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Postcard from a half-day trip to Cheongju

Cheongju-si isn't the geographic center of South Korea but the city's football club is one of the most centrally located in the country. With good transport options from almost every corner of the mainland, Cheongju is an easy half-day trip for any football fan. Here's my maiden trip to see Chungbuk Cheongju FC.




The weather for most of Korea's Children's Day long weekend was atrocious. This would have been wasted seeing a club located near a beach, or next to mountains with good hiking paths and views of the countryside. I decided to visit a new stadium to tick off for Futbology and one in a city perfect for a quick day trip.

Of course, most football trips in Korea are worth turning into a full weekend. Cheap and convenient transport and accommodation options mean any distance over 200km from home is automatically a night away. There's the possibility of a football doubleheader, a swim in the ocean, a coastal bike ride, or a hike.

Cheongju-si, however, can be done in a single day. In for the game, and out as soon as the referee blows for full time. On Saturday, May 6th at 4pm, Chungbuk Cheongju FC hosted Cheonan City FC in a battle of the basement dwellers. With train tickets bought and an umbrella in hand, I made my way to the capital and biggest city of Chungcheonbuk-do.


13:37: KTX from Gwangmyeong Station to Osong Station. Cheongju is served by the slower and cheaper Mugunghwa train but for a day trip, the high-speed KTX is ideal. These stations are approximately 126 km apart but the KTX does the journey in 29 minutes. And it costs just 16,000₩.

Waiting for my KTX at Gwangmyeong Station (Image: instagram.com/groundhopping_korea)
Were there other football fans on the train? Unlikely, but I did notice several Hanwha Eagles baseball jerseys in my carriage. The stop after Osong is Daejeon and that's where the Eagles were due to host KT Wiz at 5pm. It seemed like a risky decision to travel as the Korean Baseball Organization will call off games when the field is waterlogged or heavy rain is falling.

No such concern, thankfully, in football but as the KTX sped through the rural Gyeonggi-do countryside, it was apparent how much flood damage had been caused to farms. It was reminiscent of summer deluges in July and August, not May. And sure enough, not long after my train arrived at Osong, and before the fans completed their journey to Daejeon, Saturday night's baseball was called off. It would be interesting to see what state the football pitch would be in.

14:06: Arrival at Osong Station. After one scheduled stop at Cheonan-Asan (a good disembarking station to see Chungnam Asan FC or Cheonan City FC), we arrived at Osong Station. The rain was pouring down again and a chilly wind blew down the platform from the open ends of the station. Had we slipped back into March? Not for the first time today, I wondered why I was going to watch this game.

For train enthusiasts, Osong is a marvel of engineering, like so many others in Korea. From a distance, you see the express trains approaching along the middle track. There's a noise wall but how much impact that makes I don't know. The speed with which they thunder through Osong is frightening but exhilarating. The platform under your feet reverberates and everyone notices the same thing. 와우.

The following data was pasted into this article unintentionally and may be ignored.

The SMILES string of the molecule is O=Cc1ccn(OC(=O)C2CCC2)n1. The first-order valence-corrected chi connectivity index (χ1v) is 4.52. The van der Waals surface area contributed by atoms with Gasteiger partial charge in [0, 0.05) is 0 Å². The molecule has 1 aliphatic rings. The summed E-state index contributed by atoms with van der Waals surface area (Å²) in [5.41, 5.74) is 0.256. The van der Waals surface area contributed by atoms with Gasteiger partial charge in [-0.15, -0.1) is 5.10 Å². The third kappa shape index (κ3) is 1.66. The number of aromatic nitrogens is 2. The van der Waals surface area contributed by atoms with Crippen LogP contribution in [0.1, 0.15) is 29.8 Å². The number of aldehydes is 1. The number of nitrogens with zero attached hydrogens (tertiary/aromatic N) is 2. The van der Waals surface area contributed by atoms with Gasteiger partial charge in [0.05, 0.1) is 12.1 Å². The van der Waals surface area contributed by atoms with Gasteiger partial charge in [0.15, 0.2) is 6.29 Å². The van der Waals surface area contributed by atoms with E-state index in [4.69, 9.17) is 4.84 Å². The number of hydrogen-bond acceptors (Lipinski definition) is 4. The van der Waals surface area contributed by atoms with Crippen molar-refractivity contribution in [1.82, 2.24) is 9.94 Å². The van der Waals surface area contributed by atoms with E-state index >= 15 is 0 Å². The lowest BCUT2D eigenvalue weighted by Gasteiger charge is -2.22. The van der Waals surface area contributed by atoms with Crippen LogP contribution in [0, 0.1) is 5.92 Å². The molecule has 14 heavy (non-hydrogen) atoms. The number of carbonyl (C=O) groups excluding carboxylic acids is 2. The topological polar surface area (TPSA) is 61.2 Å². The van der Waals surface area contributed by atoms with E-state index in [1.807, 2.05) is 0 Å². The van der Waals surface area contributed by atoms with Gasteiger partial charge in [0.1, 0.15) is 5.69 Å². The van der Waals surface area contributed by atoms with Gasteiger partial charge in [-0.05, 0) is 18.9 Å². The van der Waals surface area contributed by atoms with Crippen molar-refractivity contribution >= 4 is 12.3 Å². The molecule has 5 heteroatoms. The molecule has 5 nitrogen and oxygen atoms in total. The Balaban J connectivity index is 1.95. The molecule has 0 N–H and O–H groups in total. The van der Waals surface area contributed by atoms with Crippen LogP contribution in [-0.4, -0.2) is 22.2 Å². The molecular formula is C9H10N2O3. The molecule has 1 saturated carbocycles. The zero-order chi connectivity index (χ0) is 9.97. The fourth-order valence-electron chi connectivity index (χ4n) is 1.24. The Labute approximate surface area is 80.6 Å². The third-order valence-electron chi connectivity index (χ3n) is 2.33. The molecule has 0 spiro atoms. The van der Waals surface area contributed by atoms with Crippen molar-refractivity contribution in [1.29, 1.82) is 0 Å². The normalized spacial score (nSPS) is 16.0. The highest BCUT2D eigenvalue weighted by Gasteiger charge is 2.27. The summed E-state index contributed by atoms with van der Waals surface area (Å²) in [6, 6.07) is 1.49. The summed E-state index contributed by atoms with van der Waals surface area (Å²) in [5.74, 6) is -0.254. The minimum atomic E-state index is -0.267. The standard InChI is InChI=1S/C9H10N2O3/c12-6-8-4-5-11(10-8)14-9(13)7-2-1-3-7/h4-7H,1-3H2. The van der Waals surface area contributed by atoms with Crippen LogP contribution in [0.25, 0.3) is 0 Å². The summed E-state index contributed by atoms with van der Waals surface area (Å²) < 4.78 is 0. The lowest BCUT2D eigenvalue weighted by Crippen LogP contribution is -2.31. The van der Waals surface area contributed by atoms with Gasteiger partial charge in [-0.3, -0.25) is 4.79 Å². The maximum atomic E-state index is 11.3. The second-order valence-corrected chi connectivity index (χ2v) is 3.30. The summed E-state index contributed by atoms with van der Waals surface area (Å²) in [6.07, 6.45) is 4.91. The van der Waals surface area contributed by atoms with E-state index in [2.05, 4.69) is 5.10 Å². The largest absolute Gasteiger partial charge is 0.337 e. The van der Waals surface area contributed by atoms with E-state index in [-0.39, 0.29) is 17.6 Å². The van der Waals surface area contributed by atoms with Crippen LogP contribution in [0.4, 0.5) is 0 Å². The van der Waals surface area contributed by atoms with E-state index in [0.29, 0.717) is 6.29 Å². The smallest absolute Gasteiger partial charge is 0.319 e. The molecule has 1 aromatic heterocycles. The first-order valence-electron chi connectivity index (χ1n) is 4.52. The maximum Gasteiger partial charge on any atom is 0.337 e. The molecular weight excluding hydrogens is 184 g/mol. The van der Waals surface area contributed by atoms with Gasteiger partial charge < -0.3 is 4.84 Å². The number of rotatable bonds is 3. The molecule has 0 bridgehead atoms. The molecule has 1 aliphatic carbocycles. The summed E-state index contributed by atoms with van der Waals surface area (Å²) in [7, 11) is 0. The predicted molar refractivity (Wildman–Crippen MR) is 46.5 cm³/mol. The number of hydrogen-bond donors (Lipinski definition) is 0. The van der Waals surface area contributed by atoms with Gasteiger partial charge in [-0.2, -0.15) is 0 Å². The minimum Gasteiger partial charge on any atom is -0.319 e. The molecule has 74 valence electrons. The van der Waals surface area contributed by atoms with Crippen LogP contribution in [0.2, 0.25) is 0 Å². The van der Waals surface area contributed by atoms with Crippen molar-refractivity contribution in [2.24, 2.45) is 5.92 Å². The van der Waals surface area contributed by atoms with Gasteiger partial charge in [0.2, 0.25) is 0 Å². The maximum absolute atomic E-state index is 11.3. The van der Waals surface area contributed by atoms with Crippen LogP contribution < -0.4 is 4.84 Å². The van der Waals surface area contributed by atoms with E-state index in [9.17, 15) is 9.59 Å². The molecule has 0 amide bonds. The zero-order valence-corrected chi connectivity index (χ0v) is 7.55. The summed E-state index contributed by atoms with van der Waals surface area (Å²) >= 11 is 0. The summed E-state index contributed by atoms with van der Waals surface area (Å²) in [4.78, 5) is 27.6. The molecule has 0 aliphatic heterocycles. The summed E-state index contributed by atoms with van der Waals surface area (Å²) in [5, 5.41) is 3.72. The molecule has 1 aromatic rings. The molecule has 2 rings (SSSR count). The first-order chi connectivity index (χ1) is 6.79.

14:15: Osong isn't in downtown Cheongju. The station services Cheongju and Sejong and therefore it has good bus connections to neighboring towns and cities outside Exit 7. From Bays 5 and 6, buses 500 and 502 make the trip to Cheongju Stadium in 40 minutes, passing Chung Cheong University, Bus Terminal, and downtown Cheongju.

I got out one stop early at 시계탑 (Clock Tower) a short walk from the stadium, in search of food. 100 meters back, in the middle of the road, stands an odd landmark in this town. A gold clock tower that's not especially impressive in size. I was determined to take a closer look after the game but now it was time to go in search of what turned out to be an unsuccessful hunt for a quick pre-match meal. 

15:00: The stands and floodlights are not yet visible, hidden behind office blocks and a KT building. There was no sign of a football game about to take place, either. Normally at K League grounds, team flags and player profiles hang from street lamps on the way to the stadium. Perhaps these exist when arriving from an alternative route, but at Clock Tower Intersection, there was nothing.

Undoubtedly influenced by the depressing weather, the neighborhood around the stadium appeared quiet and uninteresting. Restaurants, cafes, and stores were closed and only the sound of rain dropping from gutters and roofs was noticeable.

For a brief moment, I wondered if I was at the wrong stadium or, more likely, the game was off. The first sign of a sports complex was the scoreboard behind center-field at Cheongju Baseball Stadium. It was wet and dark, but the floodlights at the adjacent football stadium weren't on. Surely the game must be canceled.

This ballpark was built in 1979. It was my first glimpse of the Cheongju Sports Complex. (Image: instagram.com/groundhopping_korea)
Thankfully, the sound of music relieved my stress. I still couldn't see any fans, but the beating drums in the distance were confirmation that a game of football was due to take place.

15:45: Cheongju Football Stadium is owned by the local city government so supporters who have been to numerous K League 2 grounds will find it familiar. There is one big screen/scoreboard, a running track, minimal roof coverings, and exterior walls covered with English slogans (This Is Our Time), upcoming fixtures, and giant posters of players and coaches.